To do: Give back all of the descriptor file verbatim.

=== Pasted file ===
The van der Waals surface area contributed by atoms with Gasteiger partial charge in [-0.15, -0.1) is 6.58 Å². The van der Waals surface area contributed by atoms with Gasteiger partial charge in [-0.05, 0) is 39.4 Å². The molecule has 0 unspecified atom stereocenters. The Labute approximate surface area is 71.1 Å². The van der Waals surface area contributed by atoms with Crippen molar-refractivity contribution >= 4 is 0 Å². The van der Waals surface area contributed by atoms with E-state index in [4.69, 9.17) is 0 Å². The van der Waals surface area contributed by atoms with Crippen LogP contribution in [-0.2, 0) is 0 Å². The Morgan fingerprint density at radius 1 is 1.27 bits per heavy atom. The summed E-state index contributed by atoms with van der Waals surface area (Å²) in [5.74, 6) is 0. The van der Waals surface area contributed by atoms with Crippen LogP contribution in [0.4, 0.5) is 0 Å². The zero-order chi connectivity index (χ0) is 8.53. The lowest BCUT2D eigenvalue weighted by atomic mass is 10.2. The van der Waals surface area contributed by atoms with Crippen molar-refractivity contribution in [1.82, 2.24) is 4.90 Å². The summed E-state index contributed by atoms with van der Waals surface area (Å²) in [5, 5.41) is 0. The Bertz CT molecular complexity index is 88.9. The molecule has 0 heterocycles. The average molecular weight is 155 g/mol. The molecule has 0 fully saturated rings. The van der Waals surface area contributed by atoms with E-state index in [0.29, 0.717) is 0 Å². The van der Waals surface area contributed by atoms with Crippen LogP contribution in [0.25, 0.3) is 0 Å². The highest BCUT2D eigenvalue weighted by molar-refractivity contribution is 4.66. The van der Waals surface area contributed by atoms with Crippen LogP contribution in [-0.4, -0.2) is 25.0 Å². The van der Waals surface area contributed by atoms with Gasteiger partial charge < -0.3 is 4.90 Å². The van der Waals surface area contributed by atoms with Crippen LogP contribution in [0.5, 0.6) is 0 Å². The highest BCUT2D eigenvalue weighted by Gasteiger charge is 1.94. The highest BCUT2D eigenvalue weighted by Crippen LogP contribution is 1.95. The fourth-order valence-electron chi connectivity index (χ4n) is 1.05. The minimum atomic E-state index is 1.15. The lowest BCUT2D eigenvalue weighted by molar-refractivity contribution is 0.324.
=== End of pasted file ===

The van der Waals surface area contributed by atoms with Gasteiger partial charge in [-0.15, -0.1) is 6.58 Å². The van der Waals surface area contributed by atoms with Gasteiger partial charge in [-0.05, 0) is 39.4 Å². The molecule has 0 unspecified atom stereocenters. The Labute approximate surface area is 71.1 Å². The van der Waals surface area contributed by atoms with Crippen molar-refractivity contribution >= 4 is 0 Å². The van der Waals surface area contributed by atoms with E-state index in [4.69, 9.17) is 0 Å². The van der Waals surface area contributed by atoms with Crippen LogP contribution in [-0.2, 0) is 0 Å². The Morgan fingerprint density at radius 1 is 1.27 bits per heavy atom. The summed E-state index contributed by atoms with van der Waals surface area (Å²) in [5.74, 6) is 0. The van der Waals surface area contributed by atoms with Crippen LogP contribution in [0.4, 0.5) is 0 Å². The zero-order chi connectivity index (χ0) is 8.53. The lowest BCUT2D eigenvalue weighted by atomic mass is 10.2. The van der Waals surface area contributed by atoms with Crippen molar-refractivity contribution in [1.82, 2.24) is 4.90 Å². The summed E-state index contributed by atoms with van der Waals surface area (Å²) in [5, 5.41) is 0. The Bertz CT molecular complexity index is 88.9. The molecule has 0 heterocycles. The average molecular weight is 155 g/mol. The molecule has 0 fully saturated rings. The van der Waals surface area contributed by atoms with E-state index in [0.29, 0.717) is 0 Å². The van der Waals surface area contributed by atoms with Crippen LogP contribution in [0.25, 0.3) is 0 Å². The highest BCUT2D eigenvalue weighted by molar-refractivity contribution is 4.66. The van der Waals surface area contributed by atoms with Crippen LogP contribution in [-0.4, -0.2) is 25.0 Å². The van der Waals surface area contributed by atoms with Gasteiger partial charge < -0.3 is 4.90 Å². The van der Waals surface area contributed by atoms with Crippen LogP contribution in [0.5, 0.6) is 0 Å². The highest BCUT2D eigenvalue weighted by Gasteiger charge is 1.94. The highest BCUT2D eigenvalue weighted by Crippen LogP contribution is 1.95. The fourth-order valence-electron chi connectivity index (χ4n) is 1.05. The minimum atomic E-state index is 1.15. The lowest BCUT2D eigenvalue weighted by molar-refractivity contribution is 0.324.